The ‘invisible’ impact of Covid-19 on Gypsies, Roma, and Travellers

By Maxine Betteridge-Moes, MA Media in Development

While many minority communities have been disproportionately impacted by the Covid-19 pandemic in the UK, there is no formal data collection when it comes to the infection and death rate among Britain’s Gypsies, Roma, and Travellers (GRT). As a result, the impact on the highly stigmatised community remains largely unknown and unacknowledged in government. But as the second wave tightens its grip in the UK and across Europe, a Romani journalist is investigating the true cost to his community.

‘It is depressingly predictable that the government would not have thought about the Gypsy, Roma, Traveller community in their response to the coronavirus’ – Jake Bowers, Romani journalist

‘What I’ve learned so far is the invisibility of [our people] within government,’ said Jake Bowers, whose investigation ‘Deadly silence’ was published in Travellers Times in October. ‘It is depressingly predictable that the government would not have thought about the Gypsy, Roma, Traveller community in their response to the coronavirus.’

Bowers’ reporting, along with the advocacy work of various charities, aims to shed light on how the virus has affected these communities, where government policies have fallen short, and what needs to be done to ensure their basic provisions and legal rights.

There are an estimated 600,000 GRT currently living across the UK. These communities are made up of diverse people with different lifestyles and needs, and thus can hardly be considered a homogenous group. Yet, many within the community are especially vulnerable to the coronavirus, as GRT have some of the worst health outcomes and the lowest life expectancy of all ethnic groups in the UK, according to parliamentary reports. But Public Health England’s reports on Covid-19 merges them into the category of ‘any other white background,’ making it difficult to assess the real death toll and infection rate. 

Still, the impact has been felt deeply within the community, as Bowers cites the deaths of several prominent leaders including the boxing legend Les Stevens who died on 25 April. Bowers writes that: ‘the effects have left deep scars in the memories and bodies of community members themselves.’  

At the outset of the pandemic in March, the government failed to include advice for self-isolation and nomadic living in its initial release of public health guidelines. Media reports at the time revealed that many GRT families were left without access to basic services, including water, sanitation and refuse collection, which the charity Friends, Families, Travellers (FFT) estimated could affect around 3,000 people living on roadside encampments. Others were forcibly evicted, despite a nationwide eviction ban.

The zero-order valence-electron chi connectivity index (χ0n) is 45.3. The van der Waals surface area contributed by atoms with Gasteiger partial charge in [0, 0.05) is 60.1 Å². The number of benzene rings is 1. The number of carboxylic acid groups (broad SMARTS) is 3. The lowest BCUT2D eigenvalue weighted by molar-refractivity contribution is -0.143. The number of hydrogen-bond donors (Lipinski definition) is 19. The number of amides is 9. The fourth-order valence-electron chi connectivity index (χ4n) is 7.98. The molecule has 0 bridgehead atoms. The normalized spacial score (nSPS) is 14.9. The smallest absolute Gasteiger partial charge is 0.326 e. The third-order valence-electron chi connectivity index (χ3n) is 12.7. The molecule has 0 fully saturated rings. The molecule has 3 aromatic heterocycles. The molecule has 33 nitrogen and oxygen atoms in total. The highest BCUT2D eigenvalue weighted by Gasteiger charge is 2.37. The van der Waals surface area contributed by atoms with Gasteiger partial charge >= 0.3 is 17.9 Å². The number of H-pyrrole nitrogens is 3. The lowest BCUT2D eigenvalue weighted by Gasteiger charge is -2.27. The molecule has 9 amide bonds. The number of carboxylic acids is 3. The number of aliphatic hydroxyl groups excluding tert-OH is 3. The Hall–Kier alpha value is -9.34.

After pressure from FFT and other charities, Community Minister Stephen Greenhalgh wrote to local authorities about how they can better support the GRT community during the pandemic to provide basic provisions and establish safe transit or stopping sites. But activists say more needs to be done, and that they are still working with vulnerable communities by providing legal advice regarding evictions, installing water pipes at some caravan sites, and distributing their own resources on Covid-19 in relevant languages.

Alison Blackwood, manager of Southwark Traveller Action Group, successfully advocated for the installation of a water standpipe at a traveller site in Hertfordshire that had no access to running water. The charity is paying the fees for now, but Blackwood fears it could be cut off due to lack of funding if the local council does not install a permanent water supply on the site.

‘It seems ridiculous in a pandemic that [some people] haven’t got running water and the temporary standpipe can be taken away,’ she said, adding that they are working with the council and other groups to find a more long-term solution.

The FFT recently released a legal brief related to evictions from and service provisions to unauthorised encampments which outlines the rights of GRT families in accessing basic amenities. It states that: ‘what was previously a pure discretion for local authorities … has almost risen to the level of obligation during the pandemic.’

Thus, until adequate government support and interventions are introduced, many GRT communities have been left to fend for themselves. But Bowers says many inspiring stories such as fundraisers for local hospitals have been largely left out of the mainstream media. ‘People have really come together to support the public health system in this country … which is really powerful and really positive. That hasn’t been picked up by the media at all.’ 

Bowers is currently working on part two of his investigation, focusing on the experiences of Roma people during the pandemic. It will be published in the Travellers Times next month. 

‘The community’s response is the same as it always is, which is that we don’t expect anybody to think of us and you can see that in our self-reliance,’ he said. ‘It’s bleak and hopeful.’  

Photo Caption: Public Health England merges Gypsies, Roma and Travellers into the category of ‘any other white background’, making it difficult to assess the real death toll and infection rate of Covid-19 within the community.  Credit: Friends, Families, Travellers. 

Post Author: The SOAS Spirit

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